Challenge, context & objectives
The Art Fund was founded in 1903 by a small group of artists motivated by the UK government's inadequate museum funding. Its purpose has remained unchanged ever since: to help the UK's museums and art galleries to buy and display important works of art for the nation to enjoy. Work that would otherwise be lost overseas or to private collections and therefore never be seen by the general public.
Following a sharp decline in giving in the early 20th century - and coinciding with another government squeeze on museum funding as part of the UK's austerity programme - the benefits of Art Fund membership (free and discounted entry into hundreds of museums, galleries and historic houses) were repackaged in 2011 as a physical product: the 'National Art Pass'.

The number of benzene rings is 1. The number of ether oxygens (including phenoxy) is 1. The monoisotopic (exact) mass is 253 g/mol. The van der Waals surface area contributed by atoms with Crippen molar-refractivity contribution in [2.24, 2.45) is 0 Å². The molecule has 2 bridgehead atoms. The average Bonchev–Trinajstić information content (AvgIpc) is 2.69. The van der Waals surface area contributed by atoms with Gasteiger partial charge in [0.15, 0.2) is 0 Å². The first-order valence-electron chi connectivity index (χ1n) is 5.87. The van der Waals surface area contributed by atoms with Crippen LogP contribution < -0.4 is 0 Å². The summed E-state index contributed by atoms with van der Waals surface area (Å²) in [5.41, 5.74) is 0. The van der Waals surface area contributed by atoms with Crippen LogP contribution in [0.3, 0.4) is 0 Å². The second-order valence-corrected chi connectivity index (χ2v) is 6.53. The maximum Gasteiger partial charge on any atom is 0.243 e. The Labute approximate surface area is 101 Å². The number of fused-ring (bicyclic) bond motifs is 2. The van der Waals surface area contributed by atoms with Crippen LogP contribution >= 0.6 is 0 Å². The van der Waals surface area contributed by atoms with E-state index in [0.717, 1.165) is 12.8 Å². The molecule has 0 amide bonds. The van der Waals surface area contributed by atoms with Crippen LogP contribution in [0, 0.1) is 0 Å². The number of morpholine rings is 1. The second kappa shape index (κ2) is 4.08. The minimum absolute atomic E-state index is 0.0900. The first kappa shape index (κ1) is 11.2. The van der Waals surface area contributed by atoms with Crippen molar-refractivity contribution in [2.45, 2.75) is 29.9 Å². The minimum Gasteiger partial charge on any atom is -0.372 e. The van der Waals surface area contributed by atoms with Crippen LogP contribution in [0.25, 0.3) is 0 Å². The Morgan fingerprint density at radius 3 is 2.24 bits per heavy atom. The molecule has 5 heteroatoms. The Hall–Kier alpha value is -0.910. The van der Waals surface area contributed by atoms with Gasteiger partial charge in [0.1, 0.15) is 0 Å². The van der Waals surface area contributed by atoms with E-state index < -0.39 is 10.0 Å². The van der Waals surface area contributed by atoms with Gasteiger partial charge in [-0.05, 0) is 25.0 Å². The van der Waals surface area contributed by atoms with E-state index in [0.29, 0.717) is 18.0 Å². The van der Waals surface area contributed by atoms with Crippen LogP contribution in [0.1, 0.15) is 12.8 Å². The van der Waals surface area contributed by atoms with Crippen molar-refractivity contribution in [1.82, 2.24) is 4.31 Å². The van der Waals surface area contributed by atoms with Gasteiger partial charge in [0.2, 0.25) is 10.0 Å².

This boldly reimagined the charity as a retailer with a desirable product (365 days of arts access!)…and completely changed the role for marketing. Rather than using advertising to 'rattle the tin', advertising would now be used to drive sales of the National Art Pass. 'Seeing art' rather than 'saving' it was the new consumer proposition but the end outcome was unchanged: more funds with which to acquire works of art for the UK's museums and galleries.